That affair has to do with Carson King's initiative to support the Iowa Children's Hospital charities, an initiative precipitated when King, a college student here in Iowa, asked for beer money by holding up a sign on national TV. Subsequently, the prank went viral and King was flooded with dollars which he then promised to the Iowa Children's Hospital. Several large corporations and entities joined in the viral media blitz which quickly raised hundreds of thousands of dollars. Then, in research for a Des Moines Register article profile on King, King's social media history was mined by a Des Moines Register reporter and the reporter found racist comments King made years ago on Twitter as a teenager. These comments, when brought to light, had the effect of causing Anheuser-Busch to pull support from King's initiative. King publicly apologized ahead of the DM Register story, and public opinion, which was in support of King, was such that the whole situation blew up into what amounted to a public image fiasco for the Register. This went so far that the DM Register reporter had his social media history searched, and when racist statements were uncovered that he had made, he resigned.
Why does this matter to RAGBRAI? Well, the ride is owned by the Des Moines Register/Gannett/USA Today, and their public image handlers were, according to Juskiewicz, trying to hush the narrative since it was a negative for the business. Apparently, Juskiewicz had endured enough.
|Quote posted to the RAGBRAI page by T.J. Juskiewicz which was later pulled from the site.|
Comments/Reactions: RAGBRAI, an Iowa tradition since 1973, was the largest organized bicycle ride, maybe world-wide, but certainly in the U.S. Now that string is threatened by this development. It's almost too bizarre to be true, but apparently it is- RAGBRAI just might be done. (Or not- see below.) Note that the "Iowa's Ride" website is fully developed and was obviously worked on and developed ahead of Tuesday's bombshell announcement. So, it is safe to say this move has been in the works for awhile now.
Just the other day I was remarking to N.Y. Roll, (ironically via Facebook Messenger), that "social media ruins everything". One perhaps could now say this about RAGBRAI. Had social media not existed, this whole Carson King mess would never had happened, and RAGBRAI would be chugging into its 48th edition unabated. But, in a twist of fates that could only have happened due to social media, we just may be seeing the demise of one of the greatest cycling spectacles in history.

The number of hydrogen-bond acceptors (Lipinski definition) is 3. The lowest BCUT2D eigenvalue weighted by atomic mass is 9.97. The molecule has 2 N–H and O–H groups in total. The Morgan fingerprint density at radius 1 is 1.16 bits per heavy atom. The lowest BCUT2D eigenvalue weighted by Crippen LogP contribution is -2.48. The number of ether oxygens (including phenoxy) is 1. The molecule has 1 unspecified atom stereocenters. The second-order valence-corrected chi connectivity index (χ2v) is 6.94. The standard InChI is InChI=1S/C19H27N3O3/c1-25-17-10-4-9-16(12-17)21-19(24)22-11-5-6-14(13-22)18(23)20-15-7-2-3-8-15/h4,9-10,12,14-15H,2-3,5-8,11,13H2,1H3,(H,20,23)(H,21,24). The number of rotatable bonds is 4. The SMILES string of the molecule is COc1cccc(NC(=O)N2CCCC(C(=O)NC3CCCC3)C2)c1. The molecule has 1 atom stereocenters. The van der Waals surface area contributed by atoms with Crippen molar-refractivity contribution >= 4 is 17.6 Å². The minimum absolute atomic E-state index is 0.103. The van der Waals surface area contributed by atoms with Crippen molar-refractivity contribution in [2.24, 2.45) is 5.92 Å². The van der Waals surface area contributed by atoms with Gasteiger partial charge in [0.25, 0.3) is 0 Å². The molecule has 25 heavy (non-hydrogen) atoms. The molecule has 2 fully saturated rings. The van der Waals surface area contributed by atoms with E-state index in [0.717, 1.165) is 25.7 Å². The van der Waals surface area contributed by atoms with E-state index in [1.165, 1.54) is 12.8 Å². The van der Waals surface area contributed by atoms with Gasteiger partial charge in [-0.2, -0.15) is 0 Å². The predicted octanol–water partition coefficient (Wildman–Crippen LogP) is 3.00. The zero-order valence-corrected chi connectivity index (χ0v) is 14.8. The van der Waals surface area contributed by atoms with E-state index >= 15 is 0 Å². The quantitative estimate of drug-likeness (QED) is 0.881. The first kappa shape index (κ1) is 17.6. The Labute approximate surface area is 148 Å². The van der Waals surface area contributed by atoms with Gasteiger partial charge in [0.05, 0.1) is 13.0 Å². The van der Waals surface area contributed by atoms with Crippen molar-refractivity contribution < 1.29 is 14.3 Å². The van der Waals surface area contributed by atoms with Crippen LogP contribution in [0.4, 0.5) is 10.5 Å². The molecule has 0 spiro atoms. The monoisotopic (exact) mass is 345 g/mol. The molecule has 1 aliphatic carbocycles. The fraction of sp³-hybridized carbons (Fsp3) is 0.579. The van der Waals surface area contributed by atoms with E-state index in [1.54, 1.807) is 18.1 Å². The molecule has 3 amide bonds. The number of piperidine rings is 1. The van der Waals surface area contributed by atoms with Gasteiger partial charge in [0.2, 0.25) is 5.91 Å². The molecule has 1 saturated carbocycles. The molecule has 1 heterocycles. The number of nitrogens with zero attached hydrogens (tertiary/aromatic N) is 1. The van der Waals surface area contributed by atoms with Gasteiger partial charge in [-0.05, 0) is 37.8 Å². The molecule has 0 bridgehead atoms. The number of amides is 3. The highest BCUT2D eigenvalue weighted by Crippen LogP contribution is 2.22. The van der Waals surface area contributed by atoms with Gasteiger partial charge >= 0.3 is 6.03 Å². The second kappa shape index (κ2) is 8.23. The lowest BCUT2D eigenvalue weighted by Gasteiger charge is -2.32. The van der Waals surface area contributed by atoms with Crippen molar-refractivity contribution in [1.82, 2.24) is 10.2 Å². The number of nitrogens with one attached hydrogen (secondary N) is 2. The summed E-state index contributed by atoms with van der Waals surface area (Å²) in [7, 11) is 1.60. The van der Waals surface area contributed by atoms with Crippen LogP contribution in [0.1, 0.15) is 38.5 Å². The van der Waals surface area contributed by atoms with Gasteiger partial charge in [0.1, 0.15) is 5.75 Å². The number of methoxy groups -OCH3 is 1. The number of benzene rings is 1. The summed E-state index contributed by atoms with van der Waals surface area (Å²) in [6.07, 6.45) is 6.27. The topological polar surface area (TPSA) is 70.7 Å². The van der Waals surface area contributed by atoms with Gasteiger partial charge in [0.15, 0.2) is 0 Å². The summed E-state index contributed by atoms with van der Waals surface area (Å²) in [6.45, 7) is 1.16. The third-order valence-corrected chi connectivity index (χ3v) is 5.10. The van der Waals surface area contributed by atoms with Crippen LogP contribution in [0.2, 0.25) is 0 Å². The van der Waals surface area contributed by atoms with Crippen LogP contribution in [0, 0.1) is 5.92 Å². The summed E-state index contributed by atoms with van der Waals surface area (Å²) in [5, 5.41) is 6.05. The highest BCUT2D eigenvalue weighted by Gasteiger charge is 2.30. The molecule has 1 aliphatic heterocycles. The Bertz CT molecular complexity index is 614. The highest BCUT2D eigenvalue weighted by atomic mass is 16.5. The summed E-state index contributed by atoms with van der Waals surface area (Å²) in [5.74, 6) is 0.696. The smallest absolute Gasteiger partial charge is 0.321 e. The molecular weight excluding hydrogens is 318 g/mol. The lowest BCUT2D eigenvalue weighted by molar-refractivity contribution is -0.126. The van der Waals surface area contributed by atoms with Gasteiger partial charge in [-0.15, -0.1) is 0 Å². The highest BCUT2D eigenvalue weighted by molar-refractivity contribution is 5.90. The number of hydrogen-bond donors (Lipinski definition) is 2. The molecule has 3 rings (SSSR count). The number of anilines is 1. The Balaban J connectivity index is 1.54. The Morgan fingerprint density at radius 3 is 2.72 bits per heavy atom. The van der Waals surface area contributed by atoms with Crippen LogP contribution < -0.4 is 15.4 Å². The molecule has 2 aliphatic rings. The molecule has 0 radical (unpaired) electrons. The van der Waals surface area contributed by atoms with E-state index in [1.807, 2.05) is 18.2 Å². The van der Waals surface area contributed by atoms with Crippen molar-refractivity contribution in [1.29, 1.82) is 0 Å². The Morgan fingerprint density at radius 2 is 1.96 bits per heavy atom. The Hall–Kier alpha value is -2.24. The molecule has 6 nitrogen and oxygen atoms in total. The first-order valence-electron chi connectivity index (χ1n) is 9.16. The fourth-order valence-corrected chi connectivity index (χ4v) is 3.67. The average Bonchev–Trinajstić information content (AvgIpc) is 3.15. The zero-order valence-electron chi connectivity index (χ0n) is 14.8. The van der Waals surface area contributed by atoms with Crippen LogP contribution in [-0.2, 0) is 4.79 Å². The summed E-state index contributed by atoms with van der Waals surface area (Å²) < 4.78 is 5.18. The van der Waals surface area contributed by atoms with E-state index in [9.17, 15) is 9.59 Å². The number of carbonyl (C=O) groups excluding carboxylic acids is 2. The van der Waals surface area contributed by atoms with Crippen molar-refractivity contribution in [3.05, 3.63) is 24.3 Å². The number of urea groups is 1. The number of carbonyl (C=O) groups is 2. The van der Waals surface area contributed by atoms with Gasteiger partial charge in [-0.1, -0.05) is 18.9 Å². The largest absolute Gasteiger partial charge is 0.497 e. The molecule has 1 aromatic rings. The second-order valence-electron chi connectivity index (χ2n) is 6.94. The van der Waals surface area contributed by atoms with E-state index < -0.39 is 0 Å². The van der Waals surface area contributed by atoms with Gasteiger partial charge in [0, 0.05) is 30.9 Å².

Or......will we see litigation against the former director and his team tie up the new event so that it won't happen? Money is involved here, so don't be at all surprised to see this happen. If it does, it will likely have a negative effect on the DM Register/Gannett/USA Today which may surprise them, and cause both rides to not happen at all in 2020. From a Des Moines Register article Tuesday:
"Asked whether Gannett plans to take legal action against organizers of the proposed Iowa’s Ride, Yost said the company is exploring all legal options."
It's a big deal economically to bicycle shops in the Mid-West, and communities that host the ride are also standing to be affected negatively if the situation devolves into a litigation battle. Public opinion is not currently on the side of the Register either, so they need to be careful not to deal themselves a further blow by making the situation worse. With several people voicing support for the new ride, it would seem that the tide has already been turned against RAGBRAI.
So could there be two concurrent cross-state rides rivaling each other for the rider's time and monies? Doubtful. The RAGBRAI relies heavily on support from the State Patrol to operate, and without that support, neither the RAGBRAI or Iowa's Ride could happen. It's doubtful the State Patrol would support two concurrent rides of this magnitude, assuming "Iowa's Ride" could draw a big enough crowd. But who knows? It also will be a decision many vendors will now face. To support the old event, or the new? Again, with all the economics of the event at stake, it seems that a legal battle might be imminent.
Apparently, according to a report posted online by KCCI late Tuesday afternoon, the following statement was made by a representative of Gannett/USA Today:
"We’ll continue RAGBRAI’s longstanding tradition in 2020 with another great bicycle ride and strong partnerships with Iowa communities to raise money for good causes. Our commitment remains to donate $50,000 to the University of Iowa’s Stead Family Children’s Hospital. We’re proud of the good RAGBRAI has done for the state since 1973."- Andy Yost, chief marketing officer at Gannett.
So, the coming weeks and months will provide some drama in regard to what may or may not happen for next Summer where any "Great Bicycle Ride Across Iowa" is concerned.